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Rock Star Bono Sells World's Most Expensive Organic Cotton Clothing

The New York Post March 16, 2005

NOT PRO BONO - ROCKER SELLING THIRD WORLD FASHION FOR FIFTH AVE. $$$

BY: DANICA LO

IF you want to feel really good about wearing Bono's politically correct new fashion line, send him the bill.

You'll need rock-star wages to pay for the new "conscious commerce" collection of jeans, hemp jackets and organic cotton tops from Bono and his anti-nukes activist wife, Ali Newson.

Sold under the label of Edun at Saks and Barneys, the duo's line - made by fairly compensated adults in Africa and South America - starts with $55 logo T's and goes up to $320 for a rumpled cream hemp blazer for men.

A casual outfit of jeans, a cotton camisole and a blouse totals $435 - more than five times a comparable look from bargain mecca H&M, which also touts its anti-sweatshop, fair-wage labor practices.

Several Saks shoppers suffered sticker shock over the $175 blouse yesterday.

"It's great that Bono's trying to create jobs in developing countries," said Lily Gray, an assistant publicist from Manhattan, "but I feel that it's is a little absurd to pay $175 for this button-down shirt."

But Upper West Side mom Kate Jones called the shirt "adorable" and "really well-made," even though she guessed the price at $125. "My 16-year-old daughter would love it," she said.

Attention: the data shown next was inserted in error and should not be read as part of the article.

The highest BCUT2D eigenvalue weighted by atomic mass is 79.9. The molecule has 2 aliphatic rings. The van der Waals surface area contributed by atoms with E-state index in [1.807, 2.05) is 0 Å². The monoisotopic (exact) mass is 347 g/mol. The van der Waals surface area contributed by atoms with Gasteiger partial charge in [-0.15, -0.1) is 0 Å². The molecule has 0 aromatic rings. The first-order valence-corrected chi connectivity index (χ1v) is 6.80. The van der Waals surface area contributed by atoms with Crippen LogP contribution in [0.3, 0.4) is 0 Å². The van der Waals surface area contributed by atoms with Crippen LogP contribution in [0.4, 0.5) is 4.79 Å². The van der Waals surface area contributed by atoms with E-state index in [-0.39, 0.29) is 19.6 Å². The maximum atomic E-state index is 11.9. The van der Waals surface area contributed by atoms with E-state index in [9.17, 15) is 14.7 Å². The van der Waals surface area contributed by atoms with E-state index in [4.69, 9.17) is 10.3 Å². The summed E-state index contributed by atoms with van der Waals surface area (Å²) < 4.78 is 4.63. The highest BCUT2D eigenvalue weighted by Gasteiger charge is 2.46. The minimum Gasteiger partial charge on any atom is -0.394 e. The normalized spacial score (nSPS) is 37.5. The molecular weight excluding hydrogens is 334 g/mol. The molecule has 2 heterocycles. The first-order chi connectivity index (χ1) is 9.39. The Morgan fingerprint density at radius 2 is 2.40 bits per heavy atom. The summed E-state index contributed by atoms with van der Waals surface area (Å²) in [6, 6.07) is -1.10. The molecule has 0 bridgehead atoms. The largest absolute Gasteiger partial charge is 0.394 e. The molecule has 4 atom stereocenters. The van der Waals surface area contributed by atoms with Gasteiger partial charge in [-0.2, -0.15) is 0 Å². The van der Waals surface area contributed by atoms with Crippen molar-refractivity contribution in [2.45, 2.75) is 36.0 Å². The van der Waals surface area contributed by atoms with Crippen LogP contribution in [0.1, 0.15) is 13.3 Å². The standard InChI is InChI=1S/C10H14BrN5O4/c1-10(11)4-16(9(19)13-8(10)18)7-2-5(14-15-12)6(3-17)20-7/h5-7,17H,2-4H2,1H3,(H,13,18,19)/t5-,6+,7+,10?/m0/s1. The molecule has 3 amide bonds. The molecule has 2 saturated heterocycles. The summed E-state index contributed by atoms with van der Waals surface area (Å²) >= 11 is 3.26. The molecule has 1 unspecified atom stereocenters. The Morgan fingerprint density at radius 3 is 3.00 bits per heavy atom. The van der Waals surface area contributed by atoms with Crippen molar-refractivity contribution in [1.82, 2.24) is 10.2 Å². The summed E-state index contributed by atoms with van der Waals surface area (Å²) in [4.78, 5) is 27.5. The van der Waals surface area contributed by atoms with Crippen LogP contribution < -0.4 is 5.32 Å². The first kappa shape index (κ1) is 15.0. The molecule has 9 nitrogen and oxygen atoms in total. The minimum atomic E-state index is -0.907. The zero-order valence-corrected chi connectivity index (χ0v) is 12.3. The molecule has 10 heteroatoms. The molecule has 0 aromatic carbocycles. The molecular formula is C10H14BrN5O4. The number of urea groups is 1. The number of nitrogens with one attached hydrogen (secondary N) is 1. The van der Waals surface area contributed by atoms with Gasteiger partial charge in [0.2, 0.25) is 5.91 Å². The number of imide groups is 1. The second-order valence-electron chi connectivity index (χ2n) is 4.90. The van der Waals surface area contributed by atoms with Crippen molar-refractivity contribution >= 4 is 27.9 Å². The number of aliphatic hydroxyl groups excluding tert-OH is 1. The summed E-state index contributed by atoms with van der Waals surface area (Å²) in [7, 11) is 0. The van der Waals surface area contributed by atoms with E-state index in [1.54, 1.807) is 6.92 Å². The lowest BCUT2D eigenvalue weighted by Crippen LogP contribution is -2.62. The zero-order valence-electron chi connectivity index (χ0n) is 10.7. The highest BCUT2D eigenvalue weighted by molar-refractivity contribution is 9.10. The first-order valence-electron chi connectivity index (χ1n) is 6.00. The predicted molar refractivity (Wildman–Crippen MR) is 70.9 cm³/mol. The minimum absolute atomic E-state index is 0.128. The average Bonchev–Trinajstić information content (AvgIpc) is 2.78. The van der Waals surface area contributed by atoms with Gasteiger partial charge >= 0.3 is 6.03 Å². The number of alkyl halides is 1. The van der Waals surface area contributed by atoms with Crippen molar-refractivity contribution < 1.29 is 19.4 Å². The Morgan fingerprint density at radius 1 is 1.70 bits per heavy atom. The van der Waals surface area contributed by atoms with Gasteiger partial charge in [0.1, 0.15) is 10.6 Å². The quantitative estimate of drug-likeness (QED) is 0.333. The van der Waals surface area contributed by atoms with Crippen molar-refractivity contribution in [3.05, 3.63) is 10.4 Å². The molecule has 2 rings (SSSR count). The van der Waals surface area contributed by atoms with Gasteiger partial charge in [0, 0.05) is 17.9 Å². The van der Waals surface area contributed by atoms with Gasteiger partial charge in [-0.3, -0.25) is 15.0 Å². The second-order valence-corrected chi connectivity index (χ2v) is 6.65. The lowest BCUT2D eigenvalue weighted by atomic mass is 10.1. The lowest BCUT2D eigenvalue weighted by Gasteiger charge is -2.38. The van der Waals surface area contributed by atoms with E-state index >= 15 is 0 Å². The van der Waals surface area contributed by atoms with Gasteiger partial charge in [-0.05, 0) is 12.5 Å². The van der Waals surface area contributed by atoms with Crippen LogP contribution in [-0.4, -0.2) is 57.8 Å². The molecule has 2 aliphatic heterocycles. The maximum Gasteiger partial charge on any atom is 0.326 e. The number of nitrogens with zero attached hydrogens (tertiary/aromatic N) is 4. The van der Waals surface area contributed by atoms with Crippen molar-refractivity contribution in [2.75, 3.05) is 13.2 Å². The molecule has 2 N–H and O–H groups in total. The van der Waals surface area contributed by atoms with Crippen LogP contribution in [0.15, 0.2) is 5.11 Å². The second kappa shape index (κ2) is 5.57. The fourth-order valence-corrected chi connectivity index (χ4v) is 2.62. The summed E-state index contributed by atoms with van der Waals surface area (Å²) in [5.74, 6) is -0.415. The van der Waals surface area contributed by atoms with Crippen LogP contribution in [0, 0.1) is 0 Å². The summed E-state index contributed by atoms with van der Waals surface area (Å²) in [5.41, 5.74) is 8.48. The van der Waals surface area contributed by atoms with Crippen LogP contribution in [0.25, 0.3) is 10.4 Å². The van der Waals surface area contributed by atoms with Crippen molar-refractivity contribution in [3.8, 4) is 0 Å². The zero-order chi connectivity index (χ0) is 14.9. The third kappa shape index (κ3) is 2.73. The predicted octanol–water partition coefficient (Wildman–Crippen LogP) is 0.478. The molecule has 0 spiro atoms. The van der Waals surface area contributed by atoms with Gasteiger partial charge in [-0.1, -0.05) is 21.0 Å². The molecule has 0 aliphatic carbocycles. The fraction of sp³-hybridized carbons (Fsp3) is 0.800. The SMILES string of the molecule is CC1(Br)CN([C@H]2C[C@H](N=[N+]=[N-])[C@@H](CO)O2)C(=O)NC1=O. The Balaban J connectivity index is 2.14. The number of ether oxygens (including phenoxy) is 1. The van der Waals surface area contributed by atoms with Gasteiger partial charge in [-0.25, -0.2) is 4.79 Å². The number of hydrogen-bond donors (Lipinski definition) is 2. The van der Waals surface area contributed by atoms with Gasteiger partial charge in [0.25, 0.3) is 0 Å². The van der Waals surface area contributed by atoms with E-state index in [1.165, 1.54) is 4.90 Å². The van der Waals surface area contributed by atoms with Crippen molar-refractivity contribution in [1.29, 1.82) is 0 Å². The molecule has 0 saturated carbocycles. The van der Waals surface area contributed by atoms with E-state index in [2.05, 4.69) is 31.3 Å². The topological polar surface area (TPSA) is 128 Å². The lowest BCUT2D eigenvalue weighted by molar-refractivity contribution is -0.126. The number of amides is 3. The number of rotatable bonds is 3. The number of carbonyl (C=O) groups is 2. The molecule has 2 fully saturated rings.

Hewson, who said the line could generate a "healthy profit," is clearly not targetting bargainistas.

"Our denim prices are on par with the premium denim market," said Edun spokeswoman Bridget Russo.

"All the knits are organic, so there is a higher cost for materials. The labor costs are a little higher, as well. Overall, what's gone into them costs a little more, and our products are priced accordingly."

But a T-shirt from organic cotton costs only about 50 cents more to make than a regular cotton top, says Ronnie Cummins, National Director of the Organic Consumers Association.

And the L.A.-based American Apparel sells anti-sweatshop, made-in-the-U.S.A. organic cotton T-shirts for $15.

"Everything is made in our factory in downtown L.A.," said American Apparel spokesperson Cynthia Semon. "Our workers make, on average, $13 to $20 an hour and have excellent health care and dental benefits. There are free phones, Internet access and even a masseuse on site."

Edun's Russo would not reveal how much the company pays workers. "We do not disclose financial information," she said.

But at least the line's socially conscious message is getting across to workers here.

When The Post returned several pieces to Saks yesterday, the refund came with a guilt trip.

"You know little children in villages in Peru will die," the clerk said with a wink.

GRAPHIC: - Bono. (Ronald Asadorian/Splash) - Bono's version: $435 and H&M's version: $85. (Victoria Will) - Bono. (Ronald Asadorian/Splash)